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    Freyja—the goddess of love, beauty, and fertility in Norse mythology—is depicted as riding a chariot drawn by cats.

    • Carola

      Viking god Frey’s twin sister is Freyja. She is the most beautiful of the female gods and rules from her abode of Fólkvang in Ásgard. She is the goddess of love, fertility and the practice of seid.

    • Jeannie Oden d'Hal

      Freya, the namesake of Friday. While Frigga kept the peace and wove the fates of man, and Idunna kept the Gods alive and made them humble servants to man (at times), Freya was the collector of the dead, goddess of the warrior angels Valkirie, and took half of the warriors who died in battle, letting Odin have the other. Also one of the Sisters/Fates/Crones

    • C S

      IIn Norse mythology, Fólkvangr ("field of the host" or "people-field" or "army-field") is a meadow or field ruled over by the goddess Freyja. Within Fólkvangr is Freyja's hall Sessrúmnir. Freyja allots seats to half of those that die in battle, while Odin receives the other half. Freyja's abode is also open for women who have suffered a noble death.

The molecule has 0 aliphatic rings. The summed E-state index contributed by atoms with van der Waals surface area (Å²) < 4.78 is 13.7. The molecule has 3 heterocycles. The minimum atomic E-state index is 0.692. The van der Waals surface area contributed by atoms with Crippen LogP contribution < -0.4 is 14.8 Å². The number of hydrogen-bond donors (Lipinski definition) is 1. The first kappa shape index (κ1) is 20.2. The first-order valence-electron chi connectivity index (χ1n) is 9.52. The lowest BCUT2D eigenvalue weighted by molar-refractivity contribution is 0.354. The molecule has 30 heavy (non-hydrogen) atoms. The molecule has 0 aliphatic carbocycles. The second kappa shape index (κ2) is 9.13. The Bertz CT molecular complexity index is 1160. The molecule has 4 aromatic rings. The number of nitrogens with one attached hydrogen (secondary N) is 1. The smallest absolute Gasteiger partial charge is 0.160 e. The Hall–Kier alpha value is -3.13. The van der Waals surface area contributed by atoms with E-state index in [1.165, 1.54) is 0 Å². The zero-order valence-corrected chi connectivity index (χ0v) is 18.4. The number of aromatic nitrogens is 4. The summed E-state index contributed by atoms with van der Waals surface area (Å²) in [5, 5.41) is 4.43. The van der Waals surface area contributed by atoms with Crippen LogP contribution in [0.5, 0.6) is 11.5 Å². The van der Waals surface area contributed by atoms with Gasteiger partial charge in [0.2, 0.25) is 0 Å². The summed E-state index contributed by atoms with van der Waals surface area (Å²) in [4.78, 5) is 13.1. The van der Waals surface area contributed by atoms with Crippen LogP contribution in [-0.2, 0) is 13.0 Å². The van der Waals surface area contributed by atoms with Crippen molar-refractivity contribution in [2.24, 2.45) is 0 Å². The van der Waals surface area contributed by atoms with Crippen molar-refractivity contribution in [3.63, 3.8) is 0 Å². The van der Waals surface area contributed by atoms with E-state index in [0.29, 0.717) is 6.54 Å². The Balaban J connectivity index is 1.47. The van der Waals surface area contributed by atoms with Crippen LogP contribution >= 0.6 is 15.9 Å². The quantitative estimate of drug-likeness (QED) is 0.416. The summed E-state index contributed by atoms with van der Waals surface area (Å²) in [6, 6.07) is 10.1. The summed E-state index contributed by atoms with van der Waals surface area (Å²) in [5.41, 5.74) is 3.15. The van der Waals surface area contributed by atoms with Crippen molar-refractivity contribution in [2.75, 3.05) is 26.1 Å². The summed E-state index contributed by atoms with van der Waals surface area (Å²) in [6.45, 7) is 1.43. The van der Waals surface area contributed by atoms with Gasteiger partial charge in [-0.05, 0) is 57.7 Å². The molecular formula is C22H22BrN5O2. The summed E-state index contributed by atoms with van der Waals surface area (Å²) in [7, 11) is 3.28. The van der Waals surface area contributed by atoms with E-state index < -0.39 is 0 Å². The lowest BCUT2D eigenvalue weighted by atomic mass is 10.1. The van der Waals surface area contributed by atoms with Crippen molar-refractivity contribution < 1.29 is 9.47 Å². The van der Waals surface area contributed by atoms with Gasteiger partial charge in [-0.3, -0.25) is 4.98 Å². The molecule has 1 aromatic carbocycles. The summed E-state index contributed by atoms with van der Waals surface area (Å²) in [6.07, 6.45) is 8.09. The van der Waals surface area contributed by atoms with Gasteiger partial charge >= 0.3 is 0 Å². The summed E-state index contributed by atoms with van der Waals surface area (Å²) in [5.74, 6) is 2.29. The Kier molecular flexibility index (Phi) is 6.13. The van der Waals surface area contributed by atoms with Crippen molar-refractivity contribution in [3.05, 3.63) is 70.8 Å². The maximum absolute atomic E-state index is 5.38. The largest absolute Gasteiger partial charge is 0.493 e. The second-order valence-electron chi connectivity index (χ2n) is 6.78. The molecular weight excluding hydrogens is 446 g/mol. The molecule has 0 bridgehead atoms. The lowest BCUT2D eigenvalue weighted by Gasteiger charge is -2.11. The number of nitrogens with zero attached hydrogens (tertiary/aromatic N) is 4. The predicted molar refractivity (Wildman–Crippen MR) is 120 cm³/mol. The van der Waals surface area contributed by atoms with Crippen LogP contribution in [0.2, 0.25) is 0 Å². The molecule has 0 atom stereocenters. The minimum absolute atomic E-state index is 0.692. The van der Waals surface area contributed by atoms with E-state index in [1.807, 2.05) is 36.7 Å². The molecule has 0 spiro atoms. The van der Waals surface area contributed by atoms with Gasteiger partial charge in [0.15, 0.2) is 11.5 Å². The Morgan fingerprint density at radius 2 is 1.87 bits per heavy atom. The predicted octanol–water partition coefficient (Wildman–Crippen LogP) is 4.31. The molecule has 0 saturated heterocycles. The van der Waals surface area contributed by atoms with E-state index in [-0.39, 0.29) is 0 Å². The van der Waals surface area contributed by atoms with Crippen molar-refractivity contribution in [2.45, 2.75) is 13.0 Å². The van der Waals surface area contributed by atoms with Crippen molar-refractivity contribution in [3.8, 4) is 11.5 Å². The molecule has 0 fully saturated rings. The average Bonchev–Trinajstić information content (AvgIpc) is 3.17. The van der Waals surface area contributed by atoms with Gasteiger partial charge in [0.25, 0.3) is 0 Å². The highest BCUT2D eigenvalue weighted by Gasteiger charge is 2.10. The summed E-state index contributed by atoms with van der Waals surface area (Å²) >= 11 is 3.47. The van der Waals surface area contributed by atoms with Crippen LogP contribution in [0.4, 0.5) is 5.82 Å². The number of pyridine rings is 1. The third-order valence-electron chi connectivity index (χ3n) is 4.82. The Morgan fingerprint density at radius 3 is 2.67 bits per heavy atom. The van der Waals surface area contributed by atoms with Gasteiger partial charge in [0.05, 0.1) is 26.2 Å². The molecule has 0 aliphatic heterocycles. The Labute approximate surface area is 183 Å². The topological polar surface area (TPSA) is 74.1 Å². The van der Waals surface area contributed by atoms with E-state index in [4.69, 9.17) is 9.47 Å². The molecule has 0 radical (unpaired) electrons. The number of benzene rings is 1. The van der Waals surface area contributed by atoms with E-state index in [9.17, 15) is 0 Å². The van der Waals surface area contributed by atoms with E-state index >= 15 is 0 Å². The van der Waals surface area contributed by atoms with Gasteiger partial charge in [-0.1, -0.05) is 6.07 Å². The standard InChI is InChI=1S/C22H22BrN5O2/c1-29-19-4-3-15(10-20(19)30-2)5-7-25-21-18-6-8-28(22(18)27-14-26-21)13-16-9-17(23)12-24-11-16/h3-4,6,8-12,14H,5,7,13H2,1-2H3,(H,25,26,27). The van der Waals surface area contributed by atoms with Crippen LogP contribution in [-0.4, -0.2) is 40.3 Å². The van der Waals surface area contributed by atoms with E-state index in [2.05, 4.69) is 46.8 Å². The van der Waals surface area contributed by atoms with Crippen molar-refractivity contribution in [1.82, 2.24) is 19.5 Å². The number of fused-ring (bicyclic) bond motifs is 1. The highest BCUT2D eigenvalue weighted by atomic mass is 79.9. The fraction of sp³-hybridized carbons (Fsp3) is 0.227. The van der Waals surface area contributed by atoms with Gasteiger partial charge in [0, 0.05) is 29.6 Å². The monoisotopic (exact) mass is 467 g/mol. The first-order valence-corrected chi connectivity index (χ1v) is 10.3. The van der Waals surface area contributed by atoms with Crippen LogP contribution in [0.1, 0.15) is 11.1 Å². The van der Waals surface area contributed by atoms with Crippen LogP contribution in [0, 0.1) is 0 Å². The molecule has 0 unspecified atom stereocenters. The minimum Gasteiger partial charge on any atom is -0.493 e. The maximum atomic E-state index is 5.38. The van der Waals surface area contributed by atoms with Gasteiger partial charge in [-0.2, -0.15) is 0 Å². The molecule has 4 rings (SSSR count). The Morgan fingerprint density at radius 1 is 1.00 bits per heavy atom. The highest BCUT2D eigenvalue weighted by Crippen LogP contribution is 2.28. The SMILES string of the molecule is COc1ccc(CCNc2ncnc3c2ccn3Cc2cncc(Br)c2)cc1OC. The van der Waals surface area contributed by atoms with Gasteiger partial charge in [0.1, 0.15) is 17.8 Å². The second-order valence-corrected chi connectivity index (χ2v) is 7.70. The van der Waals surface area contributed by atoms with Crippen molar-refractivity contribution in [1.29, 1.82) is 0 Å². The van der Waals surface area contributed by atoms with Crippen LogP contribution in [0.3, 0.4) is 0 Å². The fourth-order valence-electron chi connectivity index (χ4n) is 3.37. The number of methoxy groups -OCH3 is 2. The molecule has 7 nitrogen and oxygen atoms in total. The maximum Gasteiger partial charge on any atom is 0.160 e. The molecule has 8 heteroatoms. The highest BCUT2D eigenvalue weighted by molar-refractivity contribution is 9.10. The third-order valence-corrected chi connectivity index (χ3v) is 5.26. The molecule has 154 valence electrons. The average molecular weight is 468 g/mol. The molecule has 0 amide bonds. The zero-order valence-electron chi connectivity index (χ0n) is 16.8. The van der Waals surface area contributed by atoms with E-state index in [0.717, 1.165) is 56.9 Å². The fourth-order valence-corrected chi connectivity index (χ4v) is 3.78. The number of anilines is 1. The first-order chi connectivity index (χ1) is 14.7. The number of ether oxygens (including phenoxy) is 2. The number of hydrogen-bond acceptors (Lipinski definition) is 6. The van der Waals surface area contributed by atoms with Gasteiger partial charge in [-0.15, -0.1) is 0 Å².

• L'Amant Laid

      GEHRTS, Johannes - Freya (1901) the goddess Freyja (associated with love, beauty, fertility, gold, war & death) rests her hand upon a shield, with the two cats who pull her chariot at her feet

    • Andy Freifeld

      In Norse mythology, Freyja (Old Norse for the "Lady") is a goddess associated with love, sexuality, beauty, fertility, gold, seiðr (sorcery), war, and death

    • Barbara Duke

      Freyja—the goddess of love, beauty, and fertility in Norse mythology—is depicted as riding a chariot drawn by cats.

    • Marjut Siro

      creativity and healing: Norse mythology, runes magic and Nazi connection, one- eye gods

    • Emmy van Ruijven

      "Freya" (1901) by Johannes Gehrts. The goddess Freya rests her hand upon a shield.

    • Karen French

      Norse Goddess Freya as a warrior with her cats

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